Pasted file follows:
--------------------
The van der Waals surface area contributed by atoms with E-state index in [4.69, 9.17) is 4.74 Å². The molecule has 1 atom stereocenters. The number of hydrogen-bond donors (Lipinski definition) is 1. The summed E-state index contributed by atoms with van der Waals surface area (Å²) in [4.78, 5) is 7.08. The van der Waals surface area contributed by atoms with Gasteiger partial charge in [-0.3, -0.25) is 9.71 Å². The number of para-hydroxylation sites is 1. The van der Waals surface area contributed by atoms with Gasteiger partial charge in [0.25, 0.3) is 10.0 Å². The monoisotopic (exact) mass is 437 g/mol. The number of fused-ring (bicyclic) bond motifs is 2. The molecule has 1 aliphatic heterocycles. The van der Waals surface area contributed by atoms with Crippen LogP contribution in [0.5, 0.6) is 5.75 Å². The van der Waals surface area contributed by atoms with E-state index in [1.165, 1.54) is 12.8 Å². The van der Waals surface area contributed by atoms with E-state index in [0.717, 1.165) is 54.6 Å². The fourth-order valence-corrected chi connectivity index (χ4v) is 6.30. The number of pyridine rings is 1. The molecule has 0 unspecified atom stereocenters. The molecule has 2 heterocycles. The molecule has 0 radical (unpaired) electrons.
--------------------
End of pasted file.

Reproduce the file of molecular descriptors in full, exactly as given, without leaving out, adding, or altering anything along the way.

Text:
The van der Waals surface area contributed by atoms with E-state index in [4.69, 9.17) is 4.74 Å². The molecule has 1 atom stereocenters. The number of hydrogen-bond donors (Lipinski definition) is 1. The summed E-state index contributed by atoms with van der Waals surface area (Å²) in [4.78, 5) is 7.08. The van der Waals surface area contributed by atoms with Gasteiger partial charge in [-0.3, -0.25) is 9.71 Å². The number of para-hydroxylation sites is 1. The van der Waals surface area contributed by atoms with Gasteiger partial charge in [0.25, 0.3) is 10.0 Å². The monoisotopic (exact) mass is 437 g/mol. The number of fused-ring (bicyclic) bond motifs is 2. The molecule has 1 aliphatic heterocycles. The van der Waals surface area contributed by atoms with Crippen LogP contribution in [0.5, 0.6) is 5.75 Å². The van der Waals surface area contributed by atoms with E-state index in [1.165, 1.54) is 12.8 Å². The van der Waals surface area contributed by atoms with E-state index in [0.717, 1.165) is 54.6 Å². The fourth-order valence-corrected chi connectivity index (χ4v) is 6.30. The number of pyridine rings is 1. The molecule has 0 unspecified atom stereocenters. The molecule has 2 heterocycles. The molecule has 0 radical (unpaired) electrons.